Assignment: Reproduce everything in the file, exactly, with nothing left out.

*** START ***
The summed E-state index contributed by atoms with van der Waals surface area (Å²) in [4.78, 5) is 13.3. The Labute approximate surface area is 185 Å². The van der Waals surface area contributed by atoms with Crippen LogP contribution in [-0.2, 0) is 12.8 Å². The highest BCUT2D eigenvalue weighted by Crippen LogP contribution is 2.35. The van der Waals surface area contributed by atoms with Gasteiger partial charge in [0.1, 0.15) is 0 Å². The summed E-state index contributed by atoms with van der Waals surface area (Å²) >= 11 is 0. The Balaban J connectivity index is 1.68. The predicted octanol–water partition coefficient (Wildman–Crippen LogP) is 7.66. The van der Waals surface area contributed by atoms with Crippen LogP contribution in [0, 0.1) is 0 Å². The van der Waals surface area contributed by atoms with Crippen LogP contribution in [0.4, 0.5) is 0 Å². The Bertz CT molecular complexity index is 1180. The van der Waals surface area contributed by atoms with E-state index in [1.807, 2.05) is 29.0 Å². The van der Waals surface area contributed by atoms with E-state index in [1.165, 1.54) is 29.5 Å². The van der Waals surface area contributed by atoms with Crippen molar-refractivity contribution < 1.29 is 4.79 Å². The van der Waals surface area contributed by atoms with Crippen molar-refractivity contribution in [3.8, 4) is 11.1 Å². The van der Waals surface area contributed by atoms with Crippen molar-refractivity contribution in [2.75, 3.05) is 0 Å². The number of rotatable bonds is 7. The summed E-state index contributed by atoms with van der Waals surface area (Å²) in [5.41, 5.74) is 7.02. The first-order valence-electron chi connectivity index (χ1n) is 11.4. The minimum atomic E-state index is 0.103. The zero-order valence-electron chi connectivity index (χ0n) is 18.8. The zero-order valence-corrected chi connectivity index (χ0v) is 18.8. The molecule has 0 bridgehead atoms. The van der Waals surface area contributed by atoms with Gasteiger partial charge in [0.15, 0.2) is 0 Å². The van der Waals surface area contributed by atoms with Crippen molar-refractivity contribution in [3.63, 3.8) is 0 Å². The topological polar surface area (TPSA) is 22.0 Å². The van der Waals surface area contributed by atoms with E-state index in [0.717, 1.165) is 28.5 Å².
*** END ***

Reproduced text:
The summed E-state index contributed by atoms with van der Waals surface area (Å²) in [4.78, 5) is 13.3. The Labute approximate surface area is 185 Å². The van der Waals surface area contributed by atoms with Crippen LogP contribution in [-0.2, 0) is 12.8 Å². The highest BCUT2D eigenvalue weighted by Crippen LogP contribution is 2.35. The van der Waals surface area contributed by atoms with Gasteiger partial charge in [0.1, 0.15) is 0 Å². The summed E-state index contributed by atoms with van der Waals surface area (Å²) >= 11 is 0. The Balaban J connectivity index is 1.68. The predicted octanol–water partition coefficient (Wildman–Crippen LogP) is 7.66. The van der Waals surface area contributed by atoms with Crippen LogP contribution in [0, 0.1) is 0 Å². The van der Waals surface area contributed by atoms with Crippen LogP contribution in [0.4, 0.5) is 0 Å². The Bertz CT molecular complexity index is 1180. The van der Waals surface area contributed by atoms with E-state index in [1.807, 2.05) is 29.0 Å². The van der Waals surface area contributed by atoms with E-state index in [1.165, 1.54) is 29.5 Å². The van der Waals surface area contributed by atoms with Crippen molar-refractivity contribution < 1.29 is 4.79 Å². The van der Waals surface area contributed by atoms with Crippen molar-refractivity contribution in [3.8, 4) is 11.1 Å². The van der Waals surface area contributed by atoms with Crippen molar-refractivity contribution in [2.75, 3.05) is 0 Å². The number of rotatable bonds is 7. The summed E-state index contributed by atoms with van der Waals surface area (Å²) in [5.41, 5.74) is 7.02. The first-order valence-electron chi connectivity index (χ1n) is 11.4. The minimum atomic E-state index is 0.103. The zero-order valence-electron chi connectivity index (χ0n) is 18.8. The zero-order valence-corrected chi connectivity index (χ0v) is 18.8. The molecule has 0 bridgehead atoms. The van der Waals surface area contributed by atoms with Gasteiger partial charge in [0.15, 0.2) is 0 Å². The van der Waals surface area contributed by atoms with Crippen molar-refractivity contribution in [3.63, 3.8) is 0 Å². The topological polar surface area (TPSA) is 22.0 Å². The van der Waals surface area contributed by atoms with E-state index in [0.717, 1.165) is 28.5 Å².